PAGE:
Everyone seems to have a different idea of what constitutes a *SPOILER* in terms of a book or o movie. There is a lot of nuance in what is enticing to watch a film, and what spoils the fun. Many people say, “I enjoyed that movie so much because I walked in totally blind to what it was!” On the flip side of things, the films of Wes Anderson, The Coen Brothers, Federico Fellini, Michael Haneke, and many more become more enjoyable after multiple viewings.
Who doesn’t come to Casablanca knowing about “Here’s looking at you, kid,” or “Play it, Sam,” or “Round up the usual suspects”? You likely saw the ending of King Kong in compilation films before you saw the whole movie, yet you probably still watch it with enjoyment. I saw Potemkin’s Odessa Steps sequence many times, on an 8mm reel I bought as a kid, before I saw the whole movie. I still enjoy Potemkin, possibly more than many who see it for the first time. Yet people complain about trailers that tell too much, and critics who give plot twists away. Accordingly, it’s been a convention of fan and Net writing that if you’re going to give away major story information, you alert readers with the word “spoiler.”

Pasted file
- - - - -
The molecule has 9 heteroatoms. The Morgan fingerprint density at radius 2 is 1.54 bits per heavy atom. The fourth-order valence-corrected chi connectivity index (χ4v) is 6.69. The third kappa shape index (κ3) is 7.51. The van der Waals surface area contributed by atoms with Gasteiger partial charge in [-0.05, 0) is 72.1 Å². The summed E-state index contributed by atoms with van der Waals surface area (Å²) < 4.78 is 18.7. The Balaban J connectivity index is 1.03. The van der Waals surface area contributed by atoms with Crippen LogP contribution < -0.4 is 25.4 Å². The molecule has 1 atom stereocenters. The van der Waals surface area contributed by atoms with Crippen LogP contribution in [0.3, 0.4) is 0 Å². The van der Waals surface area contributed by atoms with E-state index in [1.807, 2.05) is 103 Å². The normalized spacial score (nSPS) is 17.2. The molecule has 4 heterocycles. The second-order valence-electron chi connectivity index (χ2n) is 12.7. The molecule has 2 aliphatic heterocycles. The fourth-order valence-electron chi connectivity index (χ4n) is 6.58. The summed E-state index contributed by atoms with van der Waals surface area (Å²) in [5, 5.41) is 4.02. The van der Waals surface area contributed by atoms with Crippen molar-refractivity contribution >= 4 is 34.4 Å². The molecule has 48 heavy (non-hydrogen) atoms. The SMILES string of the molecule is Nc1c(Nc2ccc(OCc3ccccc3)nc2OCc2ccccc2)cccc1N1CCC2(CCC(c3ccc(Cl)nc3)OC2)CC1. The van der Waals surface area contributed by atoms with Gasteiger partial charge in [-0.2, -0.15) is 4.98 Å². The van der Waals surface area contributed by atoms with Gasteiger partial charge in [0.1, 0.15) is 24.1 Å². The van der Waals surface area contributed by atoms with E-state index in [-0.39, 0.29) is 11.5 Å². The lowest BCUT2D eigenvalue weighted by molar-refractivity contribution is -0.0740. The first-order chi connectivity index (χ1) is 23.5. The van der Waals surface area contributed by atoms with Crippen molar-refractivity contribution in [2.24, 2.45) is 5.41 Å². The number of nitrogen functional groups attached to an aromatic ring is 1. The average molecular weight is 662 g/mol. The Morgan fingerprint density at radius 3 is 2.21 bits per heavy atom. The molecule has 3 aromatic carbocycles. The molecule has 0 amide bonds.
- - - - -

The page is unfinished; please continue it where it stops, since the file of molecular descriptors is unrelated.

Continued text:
Surely people want to know something about a film’s story. Viewers clamored for the most basic information about Super 8. And evidently many moviegoers would feel less disgruntled about The Tree of Life if they had known in advance a little bit more about what they would encounter. It seems we want to know about the story’s basic situation, but not too much about how things develop. Say: bits from the first half-hour or so, up to the beginning of the Second Act (or what Kristin calls the Complicating Action). Beyond that, we want things kept quiet. Above all: Don’t tell the how things turn out in the end.
Also, see Jim Emerson on the subject (linked within the above article and here as well)